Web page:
The Green Chamber also adopted the second prayer of the motion which urged the federal government to create public awareness about the disease and integrate the Hepatitis B vaccine into the National Immunization Programme.

On the 4th of October same year, she also moved another motion raising alarm on the high rate of maternal mortality in Nigeria. The motion was adopted and the following resolutions reached:

Governments at all levels should make qualitative antenatal services provided by trained and skilled health workers at primary, secondary and tertiary health facilities, affordable;

The federal government should take a firm stand in aiding maternal child health in Nigeria and specifically, tackle challenges related to health and nutrition, education, agriculture, livelihoods, gender equality and other vital issues;

Federal government to take necessary steps in improving maternal health education and encourage collaboration between health workers and other care givers like the traditional birth attendants, being a feasible option that has proven to be effective in other areas with previous high maternal death rates;

Mandate the Committee on Healthcare Services to investigate the current status of the Midwives Scheme under the National Primary Health Care Development Agency adopted by the Ministry of Health to address the issues of National and Infant mortality in Nigeria and the reported lack of payment or absorption of the midwives under the scheme for over one year and report back to the House within one (1) week and urge the federal government to develop a national policy on family planning and population.

Again in 2017, Dukku moved another health-related motion on the need to address the high rate of HIV infections at Internally Displaced Persons (IDPs) camps in the north-east zone. The House, following the adoption of her motion, resolved to mandate the committee on Internally Displaced Persons, Refugees and Initiatives on North– East Zone (IDPs), and Healthcare Services to assess the problems and make appropriate recommendations on ways to ameliorate them and report back in four(4) weeks for further legislative actions.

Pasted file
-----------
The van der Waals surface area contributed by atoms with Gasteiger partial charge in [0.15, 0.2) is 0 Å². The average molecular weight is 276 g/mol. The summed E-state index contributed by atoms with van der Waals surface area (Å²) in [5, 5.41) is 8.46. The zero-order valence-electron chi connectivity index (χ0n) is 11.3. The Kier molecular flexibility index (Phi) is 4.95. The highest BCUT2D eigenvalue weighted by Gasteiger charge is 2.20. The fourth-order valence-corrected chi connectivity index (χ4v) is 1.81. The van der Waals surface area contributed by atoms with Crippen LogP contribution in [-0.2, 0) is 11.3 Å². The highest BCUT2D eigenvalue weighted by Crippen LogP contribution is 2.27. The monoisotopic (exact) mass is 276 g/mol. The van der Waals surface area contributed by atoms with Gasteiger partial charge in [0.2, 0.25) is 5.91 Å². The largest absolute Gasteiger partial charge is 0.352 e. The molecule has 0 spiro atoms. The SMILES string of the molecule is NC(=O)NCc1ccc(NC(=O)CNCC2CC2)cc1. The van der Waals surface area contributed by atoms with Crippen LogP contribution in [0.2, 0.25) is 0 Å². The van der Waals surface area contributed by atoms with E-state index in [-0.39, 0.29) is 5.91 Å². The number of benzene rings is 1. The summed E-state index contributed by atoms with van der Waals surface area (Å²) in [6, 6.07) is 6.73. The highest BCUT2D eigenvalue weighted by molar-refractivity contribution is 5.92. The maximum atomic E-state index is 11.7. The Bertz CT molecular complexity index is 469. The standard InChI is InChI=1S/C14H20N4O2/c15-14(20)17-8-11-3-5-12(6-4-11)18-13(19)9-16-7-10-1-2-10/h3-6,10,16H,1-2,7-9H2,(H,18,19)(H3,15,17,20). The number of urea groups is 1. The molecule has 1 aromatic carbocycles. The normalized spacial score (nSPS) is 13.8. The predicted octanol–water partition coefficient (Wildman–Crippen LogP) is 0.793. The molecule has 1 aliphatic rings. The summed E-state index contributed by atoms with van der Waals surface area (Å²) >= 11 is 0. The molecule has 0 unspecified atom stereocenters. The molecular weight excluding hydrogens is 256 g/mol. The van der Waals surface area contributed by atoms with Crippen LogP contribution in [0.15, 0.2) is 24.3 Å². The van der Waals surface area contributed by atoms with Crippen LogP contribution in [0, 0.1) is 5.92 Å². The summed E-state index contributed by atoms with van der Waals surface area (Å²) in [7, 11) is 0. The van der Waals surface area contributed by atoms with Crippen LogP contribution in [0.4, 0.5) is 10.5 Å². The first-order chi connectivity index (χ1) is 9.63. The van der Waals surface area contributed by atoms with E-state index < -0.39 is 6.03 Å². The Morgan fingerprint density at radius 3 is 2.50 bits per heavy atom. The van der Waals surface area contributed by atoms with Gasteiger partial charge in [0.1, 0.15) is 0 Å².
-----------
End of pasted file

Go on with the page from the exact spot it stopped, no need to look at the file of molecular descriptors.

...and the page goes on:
They also urged the executive vice chairman of the Presidential Committee on North East Initiatives to submit to the relevant committees, a well-articulated plan to address the numerous issues of the North East.

And finally, urged the Presidential Committee on North East Initiatives (PCNI) to provide anti–retroviral drugs to all Internally Displaced Persons (IDPs) camps in the North East.

The committee did not submit any reply, and it is unknown if the executive complied with the resolutions.

Staying true to her background, the teacher turned politician also moved a motion on the need for states defaulting on the Universal Basic Education Commission (UBEC) Funds to pay up. The motion moved on the 16th of March, 2016, got the nod of the House to call on the federal government to remit statutory allocations for the months of January to April, 2015 to the UBEC Fund without further delay.

They also urged defaulting state governments and the FCT to, in national interest, contribute their counterpart funds to enable them access the UBEC fund to bring education in the states to the reach of every child.

Dukku’s bills in 8th House
She sponsored a total of 9 bills out of which four were electoral amendment bills while the rest are Produce (Enforcement of Export Standards) Act (Amendment) Bill, 2016; Reform Act (Amendment) Bill, 2016; Cerebrospinal Meningitis (Prevention, Control and Management) Bill, 2016; Federal Polytechnic, Dukku (Establishment) Bill, 2017; National Universities Commission Act (Amendment) Bill, 2018.

Dukku was also very vocal in plenary. She was in attendance most times and could be placed high on the list of female lawmakers had a good outing in the 8th Assembly.